RIDE pro­gram tar­gets stoned driv­ers

The Delhi News-Record - - NEWS - MONTE SONNEBERG

Po­lice at im­paired-driv­ing check­points this hol­i­day sea­son ex­pect to smell a lot of pot smoke now that mar­i­juana for recre­ational pur­poses is le­gal.

It’s a new chal­lenge for po­lice, one of many aris­ing from the Trudeau gov­ern­ment’s de­ter­mi­na­tion to drive crim­i­nals out of the black mar­ket for mar­i­juana.

How­ever, the Nor­folk OPP cau­tion mo­torists – even des­ig­nated driv­ers – that they will be tick­eted if they roll up to a RIDE check­point with smoke pour­ing out the win­dows.

“That’s a no- no,” Insp. Joe Varga, head of the Nor­folk OPP, said at the for­mal launch of the 2018 Fes­tive RIDE cam­paign in Sim­coe on Nov. 22.

“You’re only al­lowed to have cannabis in a ve­hi­cle if it’s in a sealed con­tainer un­avail­able to the driver.”

Varga said it is only com­mon sense that pas­sen­gers can’t smoke mar­i­juana in the pres­ence of a driver.

Psy­chotropic chem­i­cals are present in sec­ond-hand smoke that can in­ter­fere with a mo­torist’s abil­ity to drive. The fine un­der the Cannabis Act for hav­ing un­sealed mar­i­juana avail­able to a driver is $215.

Front-line of­fi­cers have taken ex­tra train­ing in re­cent months to rec­og­nize the signs and symp­toms of mo­torists driv­ing un­der the in­flu­ence of cannabis.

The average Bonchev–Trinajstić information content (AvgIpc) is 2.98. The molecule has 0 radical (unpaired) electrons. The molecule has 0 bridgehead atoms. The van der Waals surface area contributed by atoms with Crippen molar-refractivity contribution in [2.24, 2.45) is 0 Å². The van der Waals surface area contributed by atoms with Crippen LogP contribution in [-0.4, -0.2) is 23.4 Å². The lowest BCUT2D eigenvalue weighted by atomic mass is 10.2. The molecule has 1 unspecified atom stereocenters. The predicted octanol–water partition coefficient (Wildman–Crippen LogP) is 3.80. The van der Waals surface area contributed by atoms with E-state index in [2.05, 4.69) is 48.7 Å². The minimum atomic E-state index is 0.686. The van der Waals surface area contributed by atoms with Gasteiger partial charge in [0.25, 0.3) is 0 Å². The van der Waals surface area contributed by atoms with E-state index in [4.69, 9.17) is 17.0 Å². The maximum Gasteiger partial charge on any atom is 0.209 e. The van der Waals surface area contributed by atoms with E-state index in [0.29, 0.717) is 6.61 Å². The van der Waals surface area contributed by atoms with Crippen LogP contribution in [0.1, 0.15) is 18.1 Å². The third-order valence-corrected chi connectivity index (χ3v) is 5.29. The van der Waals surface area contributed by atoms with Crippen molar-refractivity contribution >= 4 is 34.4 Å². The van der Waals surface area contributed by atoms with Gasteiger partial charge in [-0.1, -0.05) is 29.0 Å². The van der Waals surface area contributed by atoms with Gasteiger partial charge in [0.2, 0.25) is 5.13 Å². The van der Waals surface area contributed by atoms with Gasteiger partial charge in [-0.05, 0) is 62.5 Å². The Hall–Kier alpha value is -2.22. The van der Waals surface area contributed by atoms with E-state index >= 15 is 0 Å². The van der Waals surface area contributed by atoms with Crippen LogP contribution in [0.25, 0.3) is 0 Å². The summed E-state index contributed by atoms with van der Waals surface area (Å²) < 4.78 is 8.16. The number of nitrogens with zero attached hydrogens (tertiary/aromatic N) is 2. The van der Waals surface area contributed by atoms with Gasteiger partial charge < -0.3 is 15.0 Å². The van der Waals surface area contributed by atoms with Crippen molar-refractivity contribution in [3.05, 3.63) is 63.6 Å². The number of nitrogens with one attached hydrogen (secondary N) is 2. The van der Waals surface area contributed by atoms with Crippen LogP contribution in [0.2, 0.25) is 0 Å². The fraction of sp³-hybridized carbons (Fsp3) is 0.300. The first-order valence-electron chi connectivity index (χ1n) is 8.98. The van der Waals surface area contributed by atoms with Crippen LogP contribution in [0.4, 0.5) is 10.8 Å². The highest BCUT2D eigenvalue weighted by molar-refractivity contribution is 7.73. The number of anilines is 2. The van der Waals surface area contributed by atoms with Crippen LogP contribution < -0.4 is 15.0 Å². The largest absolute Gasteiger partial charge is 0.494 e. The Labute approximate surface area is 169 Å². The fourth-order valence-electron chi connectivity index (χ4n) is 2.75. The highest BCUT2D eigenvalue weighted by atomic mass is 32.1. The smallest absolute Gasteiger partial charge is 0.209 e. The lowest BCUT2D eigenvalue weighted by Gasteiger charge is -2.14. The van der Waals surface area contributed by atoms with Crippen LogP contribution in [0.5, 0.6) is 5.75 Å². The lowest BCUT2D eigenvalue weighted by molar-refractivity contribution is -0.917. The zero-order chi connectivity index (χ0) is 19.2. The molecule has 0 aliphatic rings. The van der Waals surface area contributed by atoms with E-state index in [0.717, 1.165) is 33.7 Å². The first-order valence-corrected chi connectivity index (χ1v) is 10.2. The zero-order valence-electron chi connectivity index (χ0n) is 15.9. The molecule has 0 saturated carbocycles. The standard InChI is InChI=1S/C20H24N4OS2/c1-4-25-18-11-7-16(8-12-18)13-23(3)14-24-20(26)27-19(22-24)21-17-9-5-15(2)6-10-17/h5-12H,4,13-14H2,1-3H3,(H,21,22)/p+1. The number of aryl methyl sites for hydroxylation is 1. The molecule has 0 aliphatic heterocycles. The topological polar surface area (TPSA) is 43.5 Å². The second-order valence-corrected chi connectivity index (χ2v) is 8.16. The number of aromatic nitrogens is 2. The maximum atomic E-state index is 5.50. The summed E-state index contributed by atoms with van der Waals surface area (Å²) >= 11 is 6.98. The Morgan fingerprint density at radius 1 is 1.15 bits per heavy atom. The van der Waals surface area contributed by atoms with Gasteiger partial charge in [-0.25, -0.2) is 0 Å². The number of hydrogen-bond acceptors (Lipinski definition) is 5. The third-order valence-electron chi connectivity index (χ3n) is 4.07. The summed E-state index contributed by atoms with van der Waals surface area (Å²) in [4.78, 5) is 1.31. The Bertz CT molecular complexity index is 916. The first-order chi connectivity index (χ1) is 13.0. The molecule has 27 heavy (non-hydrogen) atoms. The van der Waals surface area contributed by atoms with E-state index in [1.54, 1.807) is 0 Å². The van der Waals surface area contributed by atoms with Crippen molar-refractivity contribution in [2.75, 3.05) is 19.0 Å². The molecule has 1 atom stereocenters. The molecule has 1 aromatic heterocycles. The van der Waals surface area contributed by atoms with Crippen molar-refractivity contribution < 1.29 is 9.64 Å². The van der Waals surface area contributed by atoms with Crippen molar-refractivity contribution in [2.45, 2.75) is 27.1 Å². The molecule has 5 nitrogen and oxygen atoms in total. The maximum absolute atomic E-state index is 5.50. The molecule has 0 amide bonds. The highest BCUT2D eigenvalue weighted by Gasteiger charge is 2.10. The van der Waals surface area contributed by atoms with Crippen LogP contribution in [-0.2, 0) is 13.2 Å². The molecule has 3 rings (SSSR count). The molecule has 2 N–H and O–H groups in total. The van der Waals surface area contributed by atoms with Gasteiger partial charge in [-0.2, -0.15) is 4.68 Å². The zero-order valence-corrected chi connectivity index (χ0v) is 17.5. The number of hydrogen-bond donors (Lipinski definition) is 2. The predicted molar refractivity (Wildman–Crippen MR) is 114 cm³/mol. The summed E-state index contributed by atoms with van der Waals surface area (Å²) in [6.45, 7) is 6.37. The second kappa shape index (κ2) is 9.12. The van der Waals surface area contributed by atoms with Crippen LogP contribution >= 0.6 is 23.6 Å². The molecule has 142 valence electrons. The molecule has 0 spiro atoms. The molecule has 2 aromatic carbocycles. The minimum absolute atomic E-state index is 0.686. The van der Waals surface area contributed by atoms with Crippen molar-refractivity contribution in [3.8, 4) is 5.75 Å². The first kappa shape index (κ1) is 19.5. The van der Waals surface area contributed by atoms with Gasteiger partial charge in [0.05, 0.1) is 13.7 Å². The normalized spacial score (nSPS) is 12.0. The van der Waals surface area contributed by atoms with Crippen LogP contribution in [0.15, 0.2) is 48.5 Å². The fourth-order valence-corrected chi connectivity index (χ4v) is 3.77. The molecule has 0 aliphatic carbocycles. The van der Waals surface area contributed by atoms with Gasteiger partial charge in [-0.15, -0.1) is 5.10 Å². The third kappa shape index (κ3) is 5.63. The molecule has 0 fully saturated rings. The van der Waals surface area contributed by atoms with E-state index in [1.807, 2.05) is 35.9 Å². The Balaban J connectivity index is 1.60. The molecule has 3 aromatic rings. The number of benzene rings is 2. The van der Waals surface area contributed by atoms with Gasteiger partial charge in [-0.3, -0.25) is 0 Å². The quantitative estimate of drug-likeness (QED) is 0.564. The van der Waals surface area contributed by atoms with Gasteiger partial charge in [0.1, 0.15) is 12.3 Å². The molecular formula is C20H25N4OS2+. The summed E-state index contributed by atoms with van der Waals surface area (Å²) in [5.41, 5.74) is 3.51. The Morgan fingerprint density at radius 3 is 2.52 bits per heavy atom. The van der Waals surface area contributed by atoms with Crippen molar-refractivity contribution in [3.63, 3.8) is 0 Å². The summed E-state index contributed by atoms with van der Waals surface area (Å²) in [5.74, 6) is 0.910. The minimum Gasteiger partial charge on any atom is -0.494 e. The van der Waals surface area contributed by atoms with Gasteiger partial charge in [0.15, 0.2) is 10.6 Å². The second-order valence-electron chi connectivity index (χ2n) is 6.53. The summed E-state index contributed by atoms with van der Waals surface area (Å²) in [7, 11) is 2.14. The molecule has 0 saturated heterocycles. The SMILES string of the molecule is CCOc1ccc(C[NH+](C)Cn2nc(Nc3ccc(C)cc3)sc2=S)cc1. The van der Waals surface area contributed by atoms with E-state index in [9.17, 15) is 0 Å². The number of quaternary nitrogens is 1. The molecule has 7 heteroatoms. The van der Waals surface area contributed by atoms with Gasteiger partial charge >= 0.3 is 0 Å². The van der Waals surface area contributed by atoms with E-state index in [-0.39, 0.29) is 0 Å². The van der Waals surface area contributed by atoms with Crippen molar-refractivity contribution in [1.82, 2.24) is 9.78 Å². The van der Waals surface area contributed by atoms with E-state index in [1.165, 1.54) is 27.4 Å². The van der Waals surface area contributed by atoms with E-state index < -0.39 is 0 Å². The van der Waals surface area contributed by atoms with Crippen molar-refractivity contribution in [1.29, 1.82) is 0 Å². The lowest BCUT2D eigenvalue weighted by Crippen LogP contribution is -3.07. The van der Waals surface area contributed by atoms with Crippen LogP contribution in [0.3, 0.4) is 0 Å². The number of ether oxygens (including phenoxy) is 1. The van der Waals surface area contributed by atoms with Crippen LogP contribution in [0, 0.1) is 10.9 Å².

Most ev­ery of­fi­cer on pa­trol is qual­i­fied to make this call. They will put driv­ers through a so­bri­ety test be­fore de­cid­ing whether they should be charged.

Blood­shot eyes that come with smok­ing mar­i­juana, along with its dis­tinc­tive smell, will trig­ger a sim­ple test of bal­ance, co-or­di­na­tion and the abil­ity to multi-task. If, in the of­fi­cer’s es­ti­ma­tion, the driver is im­paired, they will be ar­rested and served with a court date.

“Driv­ers who con­sume cannabis and think they can avoid de­tec­tion need to think again,” Varga said. “The OPP have a strong set of tools and skills that en­able us to take al­co­hol- and drug- im­paired driv­ers off the road. Driv­ing un­der the in­flu­ence is a se­ri­ous of­fence. Not a drop, not a drag – say nope to dope.”

The OPP al­ready have a lot of ex­pe­ri­ence in this area. Dur­ing last year’s Fes­tive RIDE pro­gram, 29 driv­ers in On­tario were charged with drug im­pair­ment. The fines and penalties for driv­ing stoned are the same for driv­ing im­paired un­der the in­flu­ence of al­co­hol.

As with pre­vi­ous Fes­tive RIDE pro­grams, this one ends the day af­ter New Year’s.

RIDE check­points in Nor­folk and Haldimand nabbed a com­bined 13 im­paired driv­ers last year.

Dur­ing the last Fes­tive RIDE pro­gram, the Nor­folk OPP mounted 73 check­points. Check­points can ap­pear any­where at any time of the day with­out warn­ing.

Even mo­torists who con­sider them­selves re­spon­si­ble drinkers have to be alert. The OPP will levy three-day li­cence sus­pen­sions for mo­torists found driv­ing with a blood-al­co­hol con­tent be­tween 50 mil­ligrams and 80 mil­ligrams per 100 millil­itres of blood.

The OPP across On­tario charged 587 driv­ers with im­paired dur­ing the hol­i­day sea­son last year. Mo­torists who en­counter a sus­pected im­paired driver on the road can alert the OPP by call­ing 911.


The Nor­folk OPP’s an­nual Fes­tive RIDE pro­gram was launched Nov. 22 in Sim­coe and runs un­til Jan. 2. Among the first to pass through on the Queensway West in Sim­coe was Daryl Dankwardt of Sim­coe. At right is Insp. Joe Varga, chief of the Nor­folk OPP.

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